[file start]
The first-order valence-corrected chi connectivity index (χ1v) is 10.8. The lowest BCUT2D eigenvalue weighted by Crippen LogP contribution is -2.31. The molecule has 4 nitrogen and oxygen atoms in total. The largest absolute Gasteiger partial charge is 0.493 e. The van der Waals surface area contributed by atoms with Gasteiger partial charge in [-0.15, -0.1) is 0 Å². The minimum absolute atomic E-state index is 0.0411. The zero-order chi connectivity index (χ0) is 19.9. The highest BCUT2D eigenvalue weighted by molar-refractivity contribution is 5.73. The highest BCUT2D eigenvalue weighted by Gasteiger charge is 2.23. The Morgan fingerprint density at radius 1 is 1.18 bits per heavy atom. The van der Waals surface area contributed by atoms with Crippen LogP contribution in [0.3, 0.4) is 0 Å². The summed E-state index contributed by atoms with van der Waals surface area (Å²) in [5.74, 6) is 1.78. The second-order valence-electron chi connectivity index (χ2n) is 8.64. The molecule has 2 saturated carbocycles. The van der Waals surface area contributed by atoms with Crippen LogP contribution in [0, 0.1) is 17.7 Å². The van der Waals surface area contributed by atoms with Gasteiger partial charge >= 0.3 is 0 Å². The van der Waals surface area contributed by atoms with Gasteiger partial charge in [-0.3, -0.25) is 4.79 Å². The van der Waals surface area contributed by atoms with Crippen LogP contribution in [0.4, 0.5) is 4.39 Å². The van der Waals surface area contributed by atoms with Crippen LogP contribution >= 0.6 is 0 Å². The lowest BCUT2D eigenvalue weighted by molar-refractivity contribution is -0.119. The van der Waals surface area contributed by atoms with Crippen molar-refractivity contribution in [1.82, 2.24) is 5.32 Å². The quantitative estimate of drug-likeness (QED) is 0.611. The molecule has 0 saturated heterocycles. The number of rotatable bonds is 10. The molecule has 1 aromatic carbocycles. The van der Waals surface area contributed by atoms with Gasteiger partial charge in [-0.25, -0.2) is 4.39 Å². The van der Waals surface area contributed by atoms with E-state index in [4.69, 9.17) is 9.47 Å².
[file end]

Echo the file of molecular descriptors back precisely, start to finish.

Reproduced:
The first-order valence-corrected chi connectivity index (χ1v) is 10.8. The lowest BCUT2D eigenvalue weighted by Crippen LogP contribution is -2.31. The molecule has 4 nitrogen and oxygen atoms in total. The largest absolute Gasteiger partial charge is 0.493 e. The van der Waals surface area contributed by atoms with Gasteiger partial charge in [-0.15, -0.1) is 0 Å². The minimum absolute atomic E-state index is 0.0411. The zero-order chi connectivity index (χ0) is 19.9. The highest BCUT2D eigenvalue weighted by molar-refractivity contribution is 5.73. The highest BCUT2D eigenvalue weighted by Gasteiger charge is 2.23. The Morgan fingerprint density at radius 1 is 1.18 bits per heavy atom. The van der Waals surface area contributed by atoms with Crippen LogP contribution in [0.3, 0.4) is 0 Å². The summed E-state index contributed by atoms with van der Waals surface area (Å²) in [5.74, 6) is 1.78. The second-order valence-electron chi connectivity index (χ2n) is 8.64. The molecule has 2 saturated carbocycles. The van der Waals surface area contributed by atoms with Crippen LogP contribution in [0, 0.1) is 17.7 Å². The van der Waals surface area contributed by atoms with Gasteiger partial charge >= 0.3 is 0 Å². The van der Waals surface area contributed by atoms with Gasteiger partial charge in [-0.3, -0.25) is 4.79 Å². The van der Waals surface area contributed by atoms with Crippen LogP contribution in [0.4, 0.5) is 4.39 Å². The van der Waals surface area contributed by atoms with Crippen LogP contribution >= 0.6 is 0 Å². The lowest BCUT2D eigenvalue weighted by molar-refractivity contribution is -0.119. The van der Waals surface area contributed by atoms with Crippen molar-refractivity contribution in [1.82, 2.24) is 5.32 Å². The quantitative estimate of drug-likeness (QED) is 0.611. The molecule has 0 saturated heterocycles. The number of rotatable bonds is 10. The molecule has 1 aromatic carbocycles. The van der Waals surface area contributed by atoms with Gasteiger partial charge in [-0.25, -0.2) is 4.39 Å². The van der Waals surface area contributed by atoms with E-state index in [4.69, 9.17) is 9.47 Å².